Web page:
30 June 2020
5 Ways to Look After Mental Health During Coronavirus
As well as concerns around physical health, there are very real fears that the coronavirus pandemic and subsequent lockdown could quickly lead to a mental health epidemic, so looking after your mental health during Coronavirus is extremely important.
Lockdown restrictions have meant isolation for many which has led to questions about how sustained periods of time in your home affects your mental health. But there are ways that you can look after your mental health at home.
Use these 5 self-care tips to try and help to protect your mental health during coronavirus:
Exercise helps our brains to release feel-good endorphins to give the mind and mood a natural boost. Numerous studies have shown that regular physical activity helps relieve stress and anxiety whilst also improving memory and sleep quality, all of which contribute to more positive mental health.
Staying active does not have to mean an exhaustive daily workout. Find something you enjoy such as walking, jogging, or cycling, and aim for at least 30 minutes of exercise per day, 5 times per week. Using technology to monitor your health and fitness can help to motivate you further. The Kinetik Heart Rate Monitor provides real-time data during your workouts to help you train more efficiently, whilst the Kinetik Body Composition Analyzer helps to track improvements in key health parameters such as weight, BMI, and body fat.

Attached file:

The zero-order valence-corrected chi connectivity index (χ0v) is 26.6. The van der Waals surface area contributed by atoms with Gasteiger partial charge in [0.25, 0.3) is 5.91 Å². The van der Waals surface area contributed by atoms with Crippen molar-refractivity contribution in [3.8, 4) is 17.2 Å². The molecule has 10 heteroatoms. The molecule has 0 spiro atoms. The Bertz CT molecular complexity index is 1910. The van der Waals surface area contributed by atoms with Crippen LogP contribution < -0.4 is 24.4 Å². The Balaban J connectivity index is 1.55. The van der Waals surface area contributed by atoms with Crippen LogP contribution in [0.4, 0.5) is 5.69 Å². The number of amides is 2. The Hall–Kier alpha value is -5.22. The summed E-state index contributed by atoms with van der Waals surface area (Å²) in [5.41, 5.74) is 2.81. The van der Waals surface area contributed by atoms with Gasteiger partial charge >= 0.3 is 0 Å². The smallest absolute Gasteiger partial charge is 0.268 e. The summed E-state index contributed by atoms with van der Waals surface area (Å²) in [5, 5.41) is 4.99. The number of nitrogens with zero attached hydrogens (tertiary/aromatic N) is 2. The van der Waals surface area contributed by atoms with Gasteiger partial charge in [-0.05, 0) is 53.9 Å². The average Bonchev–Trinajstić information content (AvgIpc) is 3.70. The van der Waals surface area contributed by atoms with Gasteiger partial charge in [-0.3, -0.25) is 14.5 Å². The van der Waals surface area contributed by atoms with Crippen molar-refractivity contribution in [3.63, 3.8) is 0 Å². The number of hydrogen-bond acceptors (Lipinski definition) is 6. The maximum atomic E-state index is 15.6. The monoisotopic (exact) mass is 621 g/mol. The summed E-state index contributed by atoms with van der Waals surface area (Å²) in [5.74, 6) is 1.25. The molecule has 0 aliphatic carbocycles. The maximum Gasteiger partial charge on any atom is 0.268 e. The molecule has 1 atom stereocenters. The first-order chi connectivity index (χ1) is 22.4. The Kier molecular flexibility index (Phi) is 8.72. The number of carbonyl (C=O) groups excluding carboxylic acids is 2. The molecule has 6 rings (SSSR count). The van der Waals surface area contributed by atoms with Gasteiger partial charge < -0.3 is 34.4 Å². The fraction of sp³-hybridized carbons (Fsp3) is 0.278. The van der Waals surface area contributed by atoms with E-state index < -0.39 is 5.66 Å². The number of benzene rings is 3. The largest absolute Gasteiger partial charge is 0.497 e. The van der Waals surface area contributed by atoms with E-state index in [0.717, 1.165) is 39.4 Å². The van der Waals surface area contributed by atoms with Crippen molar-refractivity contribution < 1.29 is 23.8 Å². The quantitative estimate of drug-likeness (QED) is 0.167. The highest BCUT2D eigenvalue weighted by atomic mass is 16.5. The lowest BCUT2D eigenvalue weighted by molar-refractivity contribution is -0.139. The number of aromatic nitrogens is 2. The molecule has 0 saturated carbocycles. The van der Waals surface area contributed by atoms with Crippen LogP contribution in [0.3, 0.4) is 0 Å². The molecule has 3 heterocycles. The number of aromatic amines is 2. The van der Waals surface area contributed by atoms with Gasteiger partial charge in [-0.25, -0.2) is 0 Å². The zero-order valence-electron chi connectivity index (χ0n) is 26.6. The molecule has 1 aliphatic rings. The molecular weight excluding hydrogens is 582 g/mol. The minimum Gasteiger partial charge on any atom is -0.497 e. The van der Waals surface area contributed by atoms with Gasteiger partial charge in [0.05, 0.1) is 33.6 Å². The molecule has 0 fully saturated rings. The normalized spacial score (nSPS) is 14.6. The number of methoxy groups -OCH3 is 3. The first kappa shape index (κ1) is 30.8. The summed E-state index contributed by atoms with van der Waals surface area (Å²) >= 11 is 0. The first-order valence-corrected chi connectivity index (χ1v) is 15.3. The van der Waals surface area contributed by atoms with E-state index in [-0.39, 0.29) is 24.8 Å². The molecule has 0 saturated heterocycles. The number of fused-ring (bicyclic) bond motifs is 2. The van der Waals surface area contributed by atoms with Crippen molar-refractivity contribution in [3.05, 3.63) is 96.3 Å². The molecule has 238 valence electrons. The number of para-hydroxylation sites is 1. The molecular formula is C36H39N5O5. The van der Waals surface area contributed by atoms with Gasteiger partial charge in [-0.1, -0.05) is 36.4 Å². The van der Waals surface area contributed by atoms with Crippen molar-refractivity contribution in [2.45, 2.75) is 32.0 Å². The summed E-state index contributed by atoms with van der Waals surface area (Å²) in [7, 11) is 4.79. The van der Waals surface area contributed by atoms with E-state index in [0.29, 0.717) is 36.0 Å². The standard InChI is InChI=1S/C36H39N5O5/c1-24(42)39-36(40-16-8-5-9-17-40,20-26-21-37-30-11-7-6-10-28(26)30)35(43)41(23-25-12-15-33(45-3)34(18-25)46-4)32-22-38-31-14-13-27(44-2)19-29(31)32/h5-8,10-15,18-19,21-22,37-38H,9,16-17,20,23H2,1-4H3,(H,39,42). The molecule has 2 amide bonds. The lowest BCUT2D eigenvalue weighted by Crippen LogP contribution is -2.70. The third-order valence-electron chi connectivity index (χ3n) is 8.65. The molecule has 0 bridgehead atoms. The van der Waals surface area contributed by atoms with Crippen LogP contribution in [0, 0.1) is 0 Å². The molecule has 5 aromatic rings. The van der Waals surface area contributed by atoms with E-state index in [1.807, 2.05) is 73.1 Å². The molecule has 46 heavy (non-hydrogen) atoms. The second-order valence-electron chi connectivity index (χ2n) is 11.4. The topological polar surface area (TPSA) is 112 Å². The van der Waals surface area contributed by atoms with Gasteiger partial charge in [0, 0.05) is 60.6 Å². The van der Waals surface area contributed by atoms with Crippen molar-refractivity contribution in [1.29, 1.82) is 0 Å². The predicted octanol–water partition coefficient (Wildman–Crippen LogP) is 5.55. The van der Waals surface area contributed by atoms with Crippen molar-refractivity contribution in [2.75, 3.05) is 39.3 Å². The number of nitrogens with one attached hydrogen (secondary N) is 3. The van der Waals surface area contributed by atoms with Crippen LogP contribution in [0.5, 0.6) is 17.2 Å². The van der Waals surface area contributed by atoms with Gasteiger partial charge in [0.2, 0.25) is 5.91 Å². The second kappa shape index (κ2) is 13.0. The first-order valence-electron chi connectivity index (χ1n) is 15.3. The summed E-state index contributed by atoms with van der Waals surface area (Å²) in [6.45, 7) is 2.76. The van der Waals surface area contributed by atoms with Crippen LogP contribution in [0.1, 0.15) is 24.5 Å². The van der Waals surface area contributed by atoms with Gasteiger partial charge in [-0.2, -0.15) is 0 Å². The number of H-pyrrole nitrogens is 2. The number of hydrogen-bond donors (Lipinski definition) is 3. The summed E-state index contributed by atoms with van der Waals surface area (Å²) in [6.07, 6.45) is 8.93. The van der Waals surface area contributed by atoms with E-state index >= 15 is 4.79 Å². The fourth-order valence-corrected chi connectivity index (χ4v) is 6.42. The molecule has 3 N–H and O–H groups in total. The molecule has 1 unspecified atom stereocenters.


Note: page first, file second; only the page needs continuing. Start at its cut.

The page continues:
If you have felt your mental health deteriorating after lengthy periods indoors at home, try to spend more time in the great outdoors.
Natural daylight and fresh air are natural tonics for the mind. Being indoors during lockdown has left many feeling isolated and increasingly demotivated, but as restrictions begin to lift you can feel safer outdoors whilst remaining safe by following social distancing guidelines.
If you are fearful of going out in public, a face mask can provide physical protection against coronavirus whilst making you feel safe too. Staying home for mental health is important, but learning how to feel safe outside of your home is equally so.
Find a new routine
The world is suddenly talking about how it is adapting to a ‘new normal’, but what if you feel unsure and unprepared of making changes to your life?
The key to recovering from a chaotic period like lockdown is often found in restoring some structure to daily life. This is also an opportunity to wipe the slate clean and define your own ‘new normal’.
Aim to stick to regular wake up and bedtimes, and if you are not yet back at work you can still make other commitments to give your days more direction. Decide on times to exercise, contact loved ones, or arrange a socially distanced walk with a friend.
A well-practiced routine will help protect your mental health by giving you renewed purpose.
Find time to relax
Staying at home does not necessarily mean you have felt relaxed. Working from home, home-schooling your children, and worrying about your health may have left you feeling strung out and exhausted. Exhaustion can have a negative effect on mental health, and it is vital that you give yourself some downtime too.
Schedule some time for self-care into your new routine, aim for a few early nights and try something to promote mindfulness such as yoga, a DIY project, or just listening to your favourite music.
Talk to others
Sharing your fears is an important way of protecting your mental health. If there is someone you trust enough to talk to, speak to them. Or you may prefer to contact a third-party for support. If so charities like Mind can offer support for mental health, as can the Samaritans or seeking advice from your GP. Remember that you do not have to suffer alone.
For more information on the importance of mental health, as well as tips on mental health guidance during coronavirus and beyond visit the NHS website which has a helpful list of resources.
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